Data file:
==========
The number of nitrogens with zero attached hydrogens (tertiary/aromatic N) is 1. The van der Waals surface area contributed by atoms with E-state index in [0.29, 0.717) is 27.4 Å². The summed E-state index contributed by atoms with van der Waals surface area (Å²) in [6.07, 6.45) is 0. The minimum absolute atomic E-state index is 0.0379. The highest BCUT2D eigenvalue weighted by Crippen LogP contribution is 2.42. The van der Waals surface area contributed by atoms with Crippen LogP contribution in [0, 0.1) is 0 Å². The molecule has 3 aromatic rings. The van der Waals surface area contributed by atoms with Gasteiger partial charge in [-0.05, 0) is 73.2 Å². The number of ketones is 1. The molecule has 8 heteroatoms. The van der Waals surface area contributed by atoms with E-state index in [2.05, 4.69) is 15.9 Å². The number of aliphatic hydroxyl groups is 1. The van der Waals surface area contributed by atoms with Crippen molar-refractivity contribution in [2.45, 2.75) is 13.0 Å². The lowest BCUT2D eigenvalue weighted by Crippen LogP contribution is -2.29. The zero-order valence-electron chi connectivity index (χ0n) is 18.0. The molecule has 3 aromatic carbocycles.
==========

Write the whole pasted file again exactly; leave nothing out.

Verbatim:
The number of nitrogens with zero attached hydrogens (tertiary/aromatic N) is 1. The van der Waals surface area contributed by atoms with E-state index in [0.29, 0.717) is 27.4 Å². The summed E-state index contributed by atoms with van der Waals surface area (Å²) in [6.07, 6.45) is 0. The minimum absolute atomic E-state index is 0.0379. The highest BCUT2D eigenvalue weighted by Crippen LogP contribution is 2.42. The van der Waals surface area contributed by atoms with Crippen LogP contribution in [0, 0.1) is 0 Å². The molecule has 3 aromatic rings. The van der Waals surface area contributed by atoms with Gasteiger partial charge in [-0.05, 0) is 73.2 Å². The number of ketones is 1. The molecule has 8 heteroatoms. The van der Waals surface area contributed by atoms with E-state index in [2.05, 4.69) is 15.9 Å². The number of aliphatic hydroxyl groups is 1. The van der Waals surface area contributed by atoms with Crippen molar-refractivity contribution in [2.45, 2.75) is 13.0 Å². The lowest BCUT2D eigenvalue weighted by Crippen LogP contribution is -2.29. The zero-order valence-electron chi connectivity index (χ0n) is 18.0. The molecule has 3 aromatic carbocycles.